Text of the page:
Archive for March, 2010

2010: The Meetings Technology Revolution – Are We There Yet???

March 3, 2010
I recently attended a concert in the small city where I live, Bellingham, WA. Before the music began, I noticed a teenage daughter, mother and grandmother sitting in front of me. I heard a phone ring and watched the 70+ year-old grandmother reach into her purse to for her iPhone. She adroitly answered the call and then, as an afterthought, used the phone to take a picture of her family members before turning off the ringer and putting it back into her purse.

This brief observation got me thinking.

I have said many times over this course of my career that technology needs to be easy enough for your grandmother to use in order for it to be fully adopted into the business process.  Ease of use is THE key to adoption!

The question arose as I watched the grandmother user her iPhone, have we finally arrived in terms of using technology? Has technology become pervasive enough and easy enough to use, that society has made it over this adoption hurdle? Are we there yet???

Society’s Technology Adoption:

Society is making progress in this digital revolution to adopt technology:

  • Most people in business in the industrialized world have broadband internet access, a website and an email address.
  • The mail box has given way to the email box… the yellow pages have given way to web pages… classified ads have given way to Craig’s List.
  • Most people have text-enable mobile phone at the minimum and an increasing number (especially business travelers) have web-enabled “smart” phones.
  • These smart phones are quickly morphing into “widgets” (wireless internet devices for geo-positioning, ecommerce and telecommunication) far more capable than mere “telephones.”
  • Computers have become much easier to use than just a few years ago. What once was “plug and pray” now truly has become “plug and play.” Many applications are web-based and easier to use.
  • Google is the first stop for research for many or most people in the industrialized world.
  • More than 350 million people are using Facebook – if it were a country it would be the third largest country in the world behind India and ahead of the United States.
  • Television has gone digital – one more step in the convergence of all data to IP (internet protocol) based systems.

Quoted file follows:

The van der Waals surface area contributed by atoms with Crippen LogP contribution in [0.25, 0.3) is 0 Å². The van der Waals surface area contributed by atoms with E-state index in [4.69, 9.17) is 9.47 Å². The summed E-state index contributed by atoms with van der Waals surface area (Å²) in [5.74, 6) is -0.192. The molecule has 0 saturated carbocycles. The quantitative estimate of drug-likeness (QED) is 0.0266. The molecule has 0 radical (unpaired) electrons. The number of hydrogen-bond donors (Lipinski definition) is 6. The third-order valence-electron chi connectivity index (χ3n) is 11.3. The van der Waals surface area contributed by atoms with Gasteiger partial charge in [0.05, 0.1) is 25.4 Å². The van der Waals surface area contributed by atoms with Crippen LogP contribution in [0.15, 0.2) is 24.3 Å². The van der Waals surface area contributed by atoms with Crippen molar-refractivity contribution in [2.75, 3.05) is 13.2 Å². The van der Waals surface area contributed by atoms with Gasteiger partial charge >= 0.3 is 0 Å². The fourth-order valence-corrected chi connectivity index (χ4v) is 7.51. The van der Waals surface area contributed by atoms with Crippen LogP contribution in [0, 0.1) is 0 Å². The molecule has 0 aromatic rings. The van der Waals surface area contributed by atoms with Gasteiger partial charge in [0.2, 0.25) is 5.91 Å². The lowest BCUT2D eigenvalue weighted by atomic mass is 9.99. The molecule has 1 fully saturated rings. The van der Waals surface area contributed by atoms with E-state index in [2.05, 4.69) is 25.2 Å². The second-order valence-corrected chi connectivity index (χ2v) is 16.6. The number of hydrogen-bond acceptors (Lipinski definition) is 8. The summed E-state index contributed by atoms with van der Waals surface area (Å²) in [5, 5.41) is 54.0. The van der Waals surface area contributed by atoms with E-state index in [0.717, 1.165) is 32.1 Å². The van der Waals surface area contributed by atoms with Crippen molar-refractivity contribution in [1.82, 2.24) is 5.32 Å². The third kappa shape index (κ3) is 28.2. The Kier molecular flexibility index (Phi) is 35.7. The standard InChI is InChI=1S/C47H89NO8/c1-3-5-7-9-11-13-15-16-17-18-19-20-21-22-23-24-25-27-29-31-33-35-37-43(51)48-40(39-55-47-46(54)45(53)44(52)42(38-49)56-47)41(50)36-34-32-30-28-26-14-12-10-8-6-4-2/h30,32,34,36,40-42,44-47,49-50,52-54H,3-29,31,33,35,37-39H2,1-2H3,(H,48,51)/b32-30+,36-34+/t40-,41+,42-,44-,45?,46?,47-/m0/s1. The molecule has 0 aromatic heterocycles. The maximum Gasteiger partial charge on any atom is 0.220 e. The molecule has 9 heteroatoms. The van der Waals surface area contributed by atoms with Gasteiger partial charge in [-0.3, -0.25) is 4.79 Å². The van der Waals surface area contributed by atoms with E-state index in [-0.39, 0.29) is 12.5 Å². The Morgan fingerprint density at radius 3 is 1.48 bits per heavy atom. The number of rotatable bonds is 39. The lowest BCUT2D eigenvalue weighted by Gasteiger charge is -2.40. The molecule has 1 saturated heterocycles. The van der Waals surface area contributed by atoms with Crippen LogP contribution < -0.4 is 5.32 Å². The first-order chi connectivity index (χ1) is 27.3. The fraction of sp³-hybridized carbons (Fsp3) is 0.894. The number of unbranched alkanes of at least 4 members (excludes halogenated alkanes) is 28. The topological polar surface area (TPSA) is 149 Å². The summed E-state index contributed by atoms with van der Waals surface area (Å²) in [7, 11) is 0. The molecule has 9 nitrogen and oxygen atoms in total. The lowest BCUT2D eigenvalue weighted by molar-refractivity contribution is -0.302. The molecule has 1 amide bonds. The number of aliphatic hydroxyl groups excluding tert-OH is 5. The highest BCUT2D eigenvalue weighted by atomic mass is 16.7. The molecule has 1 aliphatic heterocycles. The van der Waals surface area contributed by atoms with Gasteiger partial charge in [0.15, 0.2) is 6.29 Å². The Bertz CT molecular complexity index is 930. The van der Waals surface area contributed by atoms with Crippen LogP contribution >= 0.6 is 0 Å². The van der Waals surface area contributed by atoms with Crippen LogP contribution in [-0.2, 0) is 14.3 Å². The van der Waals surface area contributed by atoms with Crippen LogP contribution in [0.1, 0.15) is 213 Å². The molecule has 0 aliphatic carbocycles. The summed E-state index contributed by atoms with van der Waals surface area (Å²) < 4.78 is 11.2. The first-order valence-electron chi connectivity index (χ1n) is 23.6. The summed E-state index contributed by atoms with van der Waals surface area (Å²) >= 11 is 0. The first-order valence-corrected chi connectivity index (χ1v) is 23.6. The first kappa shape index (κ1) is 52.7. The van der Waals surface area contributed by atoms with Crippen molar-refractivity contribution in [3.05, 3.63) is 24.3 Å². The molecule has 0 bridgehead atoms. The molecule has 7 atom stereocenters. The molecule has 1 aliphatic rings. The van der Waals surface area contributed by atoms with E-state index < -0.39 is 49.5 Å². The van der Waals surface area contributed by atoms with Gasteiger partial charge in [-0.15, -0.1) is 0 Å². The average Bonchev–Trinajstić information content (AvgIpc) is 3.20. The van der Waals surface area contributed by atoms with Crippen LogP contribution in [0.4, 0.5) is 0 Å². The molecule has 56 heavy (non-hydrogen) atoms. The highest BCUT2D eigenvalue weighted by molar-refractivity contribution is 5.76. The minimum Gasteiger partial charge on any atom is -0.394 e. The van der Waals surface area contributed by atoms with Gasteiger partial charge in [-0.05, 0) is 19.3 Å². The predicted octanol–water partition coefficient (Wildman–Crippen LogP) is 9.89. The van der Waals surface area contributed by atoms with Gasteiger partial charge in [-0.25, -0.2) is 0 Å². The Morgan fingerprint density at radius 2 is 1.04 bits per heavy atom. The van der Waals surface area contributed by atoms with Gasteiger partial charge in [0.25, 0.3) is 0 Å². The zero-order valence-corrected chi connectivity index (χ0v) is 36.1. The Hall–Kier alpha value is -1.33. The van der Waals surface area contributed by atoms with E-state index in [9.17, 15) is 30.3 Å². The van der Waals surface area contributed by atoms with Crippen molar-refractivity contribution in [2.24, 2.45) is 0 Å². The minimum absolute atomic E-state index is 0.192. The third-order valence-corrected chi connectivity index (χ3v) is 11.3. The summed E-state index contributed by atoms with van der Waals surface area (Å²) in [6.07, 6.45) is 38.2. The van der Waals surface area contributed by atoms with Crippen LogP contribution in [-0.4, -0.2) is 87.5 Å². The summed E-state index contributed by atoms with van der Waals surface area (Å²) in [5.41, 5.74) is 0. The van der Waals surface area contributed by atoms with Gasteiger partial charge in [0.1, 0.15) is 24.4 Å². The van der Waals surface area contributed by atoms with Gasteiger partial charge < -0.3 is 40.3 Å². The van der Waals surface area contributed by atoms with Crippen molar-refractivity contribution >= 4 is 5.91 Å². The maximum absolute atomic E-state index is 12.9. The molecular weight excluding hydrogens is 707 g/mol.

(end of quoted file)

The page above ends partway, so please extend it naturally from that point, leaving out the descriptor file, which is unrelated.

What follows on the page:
In general, the technology infrastructure (broadband, the web, computers, mobile phones) has been built.  Applications have become easy enough that most people (even grandmothers) can use them and society is adopting quickly many of these new technologies. 

Meeting Professionals’ Adoption:

The meetings industry has not been especially known for its early adoption of technology. However, things are changing rapidly.

Here is where we are now:

  • Online registration has become commonplace.
  • Online housing is common for meetings, especially for large, multi-property room blocks events.
  • Speaker management tools are used by many associations for their large, multi-session conferences.
  • Exhibition management and show floor plan applications are widely used – especially for the larger tradeshows.
  • Web-based video and web conferencing tools have become easy to use, inexpensive and reliable adding virtual meetings as another tool in the meeting planner’s tool chest.
  • There are hundreds of applications to help manage web sites, scheduling, banquet seating, event logistics, procurement, site selection, surveys/audience polling, travel and more. Increasingly these are being incorporated into the business process of running events.
  • Hundreds, if not thousands, of mobile phone applications are emerging to make meetings more efficient for planners, suppliers and attendees.
  • Meetings planners are beginning to use social media tools to connect with suppliers, attendees, exhibitor and other stakeholder to manage, market and improve events.

Where do meeting professionals need still need to go with technology adoption?

Despite these advances, we still have a ways to go. Here are some key steps that must be done for this technology revolution to be fully implemented.